Sunday, May 1, 2011

A Town Like Alice

David Stephens, 1980 (9.5*)
A group of British women are taken prisoner by the Japanese in Malaya during WW2, and, as it's against their honor to imprison them, they force them on an endless march to nowhere. Jean Paget, wonderfully played by Helen Morse, takes charge and provides the strength that keeps some alive, while many die as not all are fit enough for a forced march.

At one point, they meet a young Australian soldier, Joe Harman (Bryan Brown in a star-making performance), and the two become friends. He tries to help the women, and as a result they are separated by their brutal captors and the man is tortured for showing simple human compassion.

After the war, the two seek each other out to continue to explore the feelings they once had that were sparked during a time of crisis, which they were unable to explore due to the wartime situation. This time, they are separated by half the globe, as Jean is back in civilized England, and Joe is ranching in the middle of the Australian outback.

This is based on a popular best-seller by author Nevil Shute (On the Beach), and that novel was based on true events. This is a romance of epic proportions, beautifully filmed by the BBC (for Masterpiece Theater) in a five-hour mini-series in six parts, which gave the novel the proper amount of length and detail. This is much better seen in one sitting than broken up over weeks. Winner of 6 awards

For my money, this is a much better (and less soapy) romance than Gone With the Wind; this is about self-sacrifice for others, not self-centered gratification. The only other romantic epic that's even comparable is the BBC (Masterpiece Theater) miniseries Brideshead Revisited, from the Evelyn Waugh novel, ironically released the same year, winner of 11 awards, 28 nominations, seven BAFTAs. You should also enjoy the underrated epic romance Australia, from Baz Luhrmann, starring Hugh Jackman and Nicole Kidman, a film so large that it's a western and a war film.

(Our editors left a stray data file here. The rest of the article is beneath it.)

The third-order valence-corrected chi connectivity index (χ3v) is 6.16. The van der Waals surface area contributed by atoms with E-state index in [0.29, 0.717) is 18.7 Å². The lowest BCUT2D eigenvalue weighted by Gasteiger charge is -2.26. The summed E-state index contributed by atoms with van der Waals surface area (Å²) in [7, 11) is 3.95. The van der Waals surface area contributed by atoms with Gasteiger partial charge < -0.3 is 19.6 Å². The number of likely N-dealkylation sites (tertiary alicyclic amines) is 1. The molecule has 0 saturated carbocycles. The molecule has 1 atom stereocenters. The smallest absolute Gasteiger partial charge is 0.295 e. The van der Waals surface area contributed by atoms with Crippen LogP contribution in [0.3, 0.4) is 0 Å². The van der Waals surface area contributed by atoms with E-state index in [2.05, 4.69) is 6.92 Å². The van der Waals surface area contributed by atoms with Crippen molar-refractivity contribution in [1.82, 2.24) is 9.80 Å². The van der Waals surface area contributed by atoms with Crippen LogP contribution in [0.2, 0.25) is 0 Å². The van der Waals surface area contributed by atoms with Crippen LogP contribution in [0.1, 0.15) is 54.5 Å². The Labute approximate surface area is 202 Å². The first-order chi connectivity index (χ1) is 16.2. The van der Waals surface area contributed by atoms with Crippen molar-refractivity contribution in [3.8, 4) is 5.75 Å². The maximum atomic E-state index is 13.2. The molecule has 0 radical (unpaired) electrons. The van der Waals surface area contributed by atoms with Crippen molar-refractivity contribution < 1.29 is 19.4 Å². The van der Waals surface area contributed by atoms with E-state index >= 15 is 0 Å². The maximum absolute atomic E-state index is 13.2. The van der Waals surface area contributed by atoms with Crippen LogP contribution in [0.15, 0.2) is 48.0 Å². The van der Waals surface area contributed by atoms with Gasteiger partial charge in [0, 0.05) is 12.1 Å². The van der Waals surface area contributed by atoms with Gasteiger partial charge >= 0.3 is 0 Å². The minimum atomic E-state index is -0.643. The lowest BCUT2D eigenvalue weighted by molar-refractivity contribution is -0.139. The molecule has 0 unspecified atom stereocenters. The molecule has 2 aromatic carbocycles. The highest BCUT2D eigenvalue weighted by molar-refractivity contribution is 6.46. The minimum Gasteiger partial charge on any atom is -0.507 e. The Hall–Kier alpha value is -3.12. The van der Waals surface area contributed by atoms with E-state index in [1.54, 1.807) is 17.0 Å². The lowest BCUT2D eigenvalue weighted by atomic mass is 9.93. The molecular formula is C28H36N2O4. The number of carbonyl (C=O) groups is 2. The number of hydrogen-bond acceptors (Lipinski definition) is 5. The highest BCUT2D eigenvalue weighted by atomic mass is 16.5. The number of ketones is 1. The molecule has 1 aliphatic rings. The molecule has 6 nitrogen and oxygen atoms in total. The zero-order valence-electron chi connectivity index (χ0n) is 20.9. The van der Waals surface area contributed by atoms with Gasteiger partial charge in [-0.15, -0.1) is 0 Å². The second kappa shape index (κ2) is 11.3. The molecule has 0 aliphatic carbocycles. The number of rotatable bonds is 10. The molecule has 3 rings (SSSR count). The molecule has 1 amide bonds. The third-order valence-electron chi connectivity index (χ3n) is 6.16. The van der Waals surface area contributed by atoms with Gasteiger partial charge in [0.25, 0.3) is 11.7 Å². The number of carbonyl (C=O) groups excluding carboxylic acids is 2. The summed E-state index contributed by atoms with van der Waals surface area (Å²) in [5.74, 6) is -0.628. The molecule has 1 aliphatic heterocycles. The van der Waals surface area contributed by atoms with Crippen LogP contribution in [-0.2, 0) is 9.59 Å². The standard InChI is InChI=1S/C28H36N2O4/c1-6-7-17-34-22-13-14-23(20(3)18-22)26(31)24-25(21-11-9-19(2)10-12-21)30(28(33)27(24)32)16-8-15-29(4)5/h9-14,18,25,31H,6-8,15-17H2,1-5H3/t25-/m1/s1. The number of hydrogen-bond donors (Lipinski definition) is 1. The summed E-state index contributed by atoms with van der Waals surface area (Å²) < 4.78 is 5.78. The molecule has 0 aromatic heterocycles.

Note: The title refers to the desert oasis of Alice Springs , the only green spot in the middle of the huge Australian desert due to a natural spring. This has a rating of 8.1 at IMDB (good enough for the all-time top 250), but only has 452 user ratings - that's unreal for one of the best films ever made, and one of the best 10 miniseries ever made for tv.


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These are the individual film reviews of what I'm considering the best 1000 dvds available, whether they are films, miniseries, or live concerts. Rather than rush out all 1000 at once, I'm doing them over time to allow inclusion of new releases - in fact, 2008 has the most of any year so far, 30 titles in all; that was a very good year for films, one of the best ever.

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